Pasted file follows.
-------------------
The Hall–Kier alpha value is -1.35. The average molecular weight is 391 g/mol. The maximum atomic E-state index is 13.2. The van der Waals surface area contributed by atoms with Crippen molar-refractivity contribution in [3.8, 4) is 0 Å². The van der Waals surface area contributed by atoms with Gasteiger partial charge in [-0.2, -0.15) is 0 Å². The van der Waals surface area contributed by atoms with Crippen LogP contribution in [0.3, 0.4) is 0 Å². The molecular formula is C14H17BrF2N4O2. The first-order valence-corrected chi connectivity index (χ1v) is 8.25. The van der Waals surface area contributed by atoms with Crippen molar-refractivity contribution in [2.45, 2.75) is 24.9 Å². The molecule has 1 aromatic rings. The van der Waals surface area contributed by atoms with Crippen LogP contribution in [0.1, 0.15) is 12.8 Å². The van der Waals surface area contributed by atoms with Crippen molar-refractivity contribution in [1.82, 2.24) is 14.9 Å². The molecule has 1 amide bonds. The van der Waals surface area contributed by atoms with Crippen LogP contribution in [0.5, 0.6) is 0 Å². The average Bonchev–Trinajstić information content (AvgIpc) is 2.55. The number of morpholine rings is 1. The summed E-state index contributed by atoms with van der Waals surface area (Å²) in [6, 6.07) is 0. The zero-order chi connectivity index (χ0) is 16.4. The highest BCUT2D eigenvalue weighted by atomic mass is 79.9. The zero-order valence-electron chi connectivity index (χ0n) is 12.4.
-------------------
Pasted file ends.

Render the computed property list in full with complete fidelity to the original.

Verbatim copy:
The Hall–Kier alpha value is -1.35. The average molecular weight is 391 g/mol. The maximum atomic E-state index is 13.2. The van der Waals surface area contributed by atoms with Crippen molar-refractivity contribution in [3.8, 4) is 0 Å². The van der Waals surface area contributed by atoms with Gasteiger partial charge in [-0.2, -0.15) is 0 Å². The van der Waals surface area contributed by atoms with Crippen LogP contribution in [0.3, 0.4) is 0 Å². The molecular formula is C14H17BrF2N4O2. The first-order valence-corrected chi connectivity index (χ1v) is 8.25. The van der Waals surface area contributed by atoms with Crippen molar-refractivity contribution in [2.45, 2.75) is 24.9 Å². The molecule has 1 aromatic rings. The van der Waals surface area contributed by atoms with Crippen LogP contribution in [0.1, 0.15) is 12.8 Å². The van der Waals surface area contributed by atoms with Crippen molar-refractivity contribution in [1.82, 2.24) is 14.9 Å². The molecule has 1 amide bonds. The van der Waals surface area contributed by atoms with Crippen LogP contribution in [0.5, 0.6) is 0 Å². The average Bonchev–Trinajstić information content (AvgIpc) is 2.55. The number of morpholine rings is 1. The summed E-state index contributed by atoms with van der Waals surface area (Å²) in [6, 6.07) is 0. The zero-order chi connectivity index (χ0) is 16.4. The highest BCUT2D eigenvalue weighted by atomic mass is 79.9. The zero-order valence-electron chi connectivity index (χ0n) is 12.4.